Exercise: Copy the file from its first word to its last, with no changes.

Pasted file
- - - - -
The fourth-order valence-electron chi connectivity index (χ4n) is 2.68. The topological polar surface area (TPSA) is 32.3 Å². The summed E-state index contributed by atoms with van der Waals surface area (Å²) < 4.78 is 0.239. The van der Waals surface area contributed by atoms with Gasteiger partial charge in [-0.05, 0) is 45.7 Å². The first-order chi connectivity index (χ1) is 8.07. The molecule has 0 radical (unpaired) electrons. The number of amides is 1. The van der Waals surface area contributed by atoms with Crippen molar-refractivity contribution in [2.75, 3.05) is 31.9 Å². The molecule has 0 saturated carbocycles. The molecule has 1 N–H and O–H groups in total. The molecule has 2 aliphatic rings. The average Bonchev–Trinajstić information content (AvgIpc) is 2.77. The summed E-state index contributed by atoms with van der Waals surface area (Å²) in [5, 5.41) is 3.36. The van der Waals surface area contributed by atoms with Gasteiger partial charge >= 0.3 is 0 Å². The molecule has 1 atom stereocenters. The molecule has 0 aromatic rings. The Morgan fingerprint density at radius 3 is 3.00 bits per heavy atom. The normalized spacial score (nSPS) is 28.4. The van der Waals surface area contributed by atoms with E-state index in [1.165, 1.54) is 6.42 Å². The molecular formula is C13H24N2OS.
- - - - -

The fourth-order valence-electron chi connectivity index (χ4n) is 2.68. The topological polar surface area (TPSA) is 32.3 Å². The summed E-state index contributed by atoms with van der Waals surface area (Å²) < 4.78 is 0.239. The van der Waals surface area contributed by atoms with Gasteiger partial charge in [-0.05, 0) is 45.7 Å². The first-order chi connectivity index (χ1) is 8.07. The molecule has 0 radical (unpaired) electrons. The number of amides is 1. The van der Waals surface area contributed by atoms with Crippen molar-refractivity contribution in [2.75, 3.05) is 31.9 Å². The molecule has 0 saturated carbocycles. The molecule has 1 N–H and O–H groups in total. The molecule has 2 aliphatic rings. The average Bonchev–Trinajstić information content (AvgIpc) is 2.77. The summed E-state index contributed by atoms with van der Waals surface area (Å²) in [5, 5.41) is 3.36. The van der Waals surface area contributed by atoms with Gasteiger partial charge >= 0.3 is 0 Å². The molecule has 1 atom stereocenters. The molecule has 0 aromatic rings. The Morgan fingerprint density at radius 3 is 3.00 bits per heavy atom. The normalized spacial score (nSPS) is 28.4. The van der Waals surface area contributed by atoms with E-state index in [1.165, 1.54) is 6.42 Å². The molecular formula is C13H24N2OS.